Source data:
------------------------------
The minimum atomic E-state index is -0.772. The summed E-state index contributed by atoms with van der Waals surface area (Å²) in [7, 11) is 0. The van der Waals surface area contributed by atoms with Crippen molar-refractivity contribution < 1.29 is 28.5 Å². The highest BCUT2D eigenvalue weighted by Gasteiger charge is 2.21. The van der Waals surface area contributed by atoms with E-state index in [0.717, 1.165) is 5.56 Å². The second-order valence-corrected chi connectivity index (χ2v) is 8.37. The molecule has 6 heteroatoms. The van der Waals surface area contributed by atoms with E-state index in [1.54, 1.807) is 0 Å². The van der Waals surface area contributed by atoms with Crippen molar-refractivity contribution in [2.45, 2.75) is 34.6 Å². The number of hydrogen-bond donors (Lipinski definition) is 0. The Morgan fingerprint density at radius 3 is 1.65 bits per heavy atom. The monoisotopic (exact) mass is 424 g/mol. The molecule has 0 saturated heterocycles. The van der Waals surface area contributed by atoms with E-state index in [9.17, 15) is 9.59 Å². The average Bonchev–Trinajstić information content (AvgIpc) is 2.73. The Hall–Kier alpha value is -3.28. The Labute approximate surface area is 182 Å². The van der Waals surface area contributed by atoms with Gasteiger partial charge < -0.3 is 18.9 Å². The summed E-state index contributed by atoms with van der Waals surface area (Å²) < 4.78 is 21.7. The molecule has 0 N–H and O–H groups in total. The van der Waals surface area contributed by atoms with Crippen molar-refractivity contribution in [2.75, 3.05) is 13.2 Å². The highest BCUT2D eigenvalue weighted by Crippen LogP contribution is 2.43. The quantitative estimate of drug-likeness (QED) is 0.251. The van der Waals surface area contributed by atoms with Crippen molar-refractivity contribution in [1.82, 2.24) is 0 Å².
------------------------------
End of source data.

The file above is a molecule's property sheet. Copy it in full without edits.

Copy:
The minimum atomic E-state index is -0.772. The summed E-state index contributed by atoms with van der Waals surface area (Å²) in [7, 11) is 0. The van der Waals surface area contributed by atoms with Crippen molar-refractivity contribution < 1.29 is 28.5 Å². The highest BCUT2D eigenvalue weighted by Gasteiger charge is 2.21. The van der Waals surface area contributed by atoms with E-state index in [0.717, 1.165) is 5.56 Å². The second-order valence-corrected chi connectivity index (χ2v) is 8.37. The molecule has 6 heteroatoms. The van der Waals surface area contributed by atoms with E-state index in [1.54, 1.807) is 0 Å². The van der Waals surface area contributed by atoms with Crippen molar-refractivity contribution in [2.45, 2.75) is 34.6 Å². The number of hydrogen-bond donors (Lipinski definition) is 0. The Morgan fingerprint density at radius 3 is 1.65 bits per heavy atom. The monoisotopic (exact) mass is 424 g/mol. The molecule has 0 saturated heterocycles. The van der Waals surface area contributed by atoms with E-state index in [9.17, 15) is 9.59 Å². The average Bonchev–Trinajstić information content (AvgIpc) is 2.73. The Hall–Kier alpha value is -3.28. The Labute approximate surface area is 182 Å². The van der Waals surface area contributed by atoms with Gasteiger partial charge < -0.3 is 18.9 Å². The summed E-state index contributed by atoms with van der Waals surface area (Å²) < 4.78 is 21.7. The molecule has 0 N–H and O–H groups in total. The van der Waals surface area contributed by atoms with Crippen molar-refractivity contribution in [2.75, 3.05) is 13.2 Å². The highest BCUT2D eigenvalue weighted by Crippen LogP contribution is 2.43. The quantitative estimate of drug-likeness (QED) is 0.251. The van der Waals surface area contributed by atoms with Crippen molar-refractivity contribution in [1.82, 2.24) is 0 Å².